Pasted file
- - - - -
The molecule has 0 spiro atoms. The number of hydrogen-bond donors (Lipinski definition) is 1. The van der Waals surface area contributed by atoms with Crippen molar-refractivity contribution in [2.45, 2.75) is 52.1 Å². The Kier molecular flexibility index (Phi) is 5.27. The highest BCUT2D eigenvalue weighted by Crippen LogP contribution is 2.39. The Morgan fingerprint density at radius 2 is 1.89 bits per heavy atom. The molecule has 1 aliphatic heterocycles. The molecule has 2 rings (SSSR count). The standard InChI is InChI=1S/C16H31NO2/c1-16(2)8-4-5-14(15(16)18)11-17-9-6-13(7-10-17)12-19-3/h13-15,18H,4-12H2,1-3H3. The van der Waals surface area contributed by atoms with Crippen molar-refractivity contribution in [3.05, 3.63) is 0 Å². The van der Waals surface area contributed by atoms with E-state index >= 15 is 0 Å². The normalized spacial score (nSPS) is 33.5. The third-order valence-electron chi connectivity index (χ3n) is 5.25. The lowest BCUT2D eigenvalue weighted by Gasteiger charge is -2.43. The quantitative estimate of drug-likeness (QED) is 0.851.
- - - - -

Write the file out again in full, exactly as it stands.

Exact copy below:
The molecule has 0 spiro atoms. The number of hydrogen-bond donors (Lipinski definition) is 1. The van der Waals surface area contributed by atoms with Crippen molar-refractivity contribution in [2.45, 2.75) is 52.1 Å². The Kier molecular flexibility index (Phi) is 5.27. The highest BCUT2D eigenvalue weighted by Crippen LogP contribution is 2.39. The Morgan fingerprint density at radius 2 is 1.89 bits per heavy atom. The molecule has 1 aliphatic heterocycles. The molecule has 2 rings (SSSR count). The standard InChI is InChI=1S/C16H31NO2/c1-16(2)8-4-5-14(15(16)18)11-17-9-6-13(7-10-17)12-19-3/h13-15,18H,4-12H2,1-3H3. The van der Waals surface area contributed by atoms with Crippen molar-refractivity contribution in [3.05, 3.63) is 0 Å². The van der Waals surface area contributed by atoms with E-state index >= 15 is 0 Å². The normalized spacial score (nSPS) is 33.5. The third-order valence-electron chi connectivity index (χ3n) is 5.25. The lowest BCUT2D eigenvalue weighted by Gasteiger charge is -2.43. The quantitative estimate of drug-likeness (QED) is 0.851.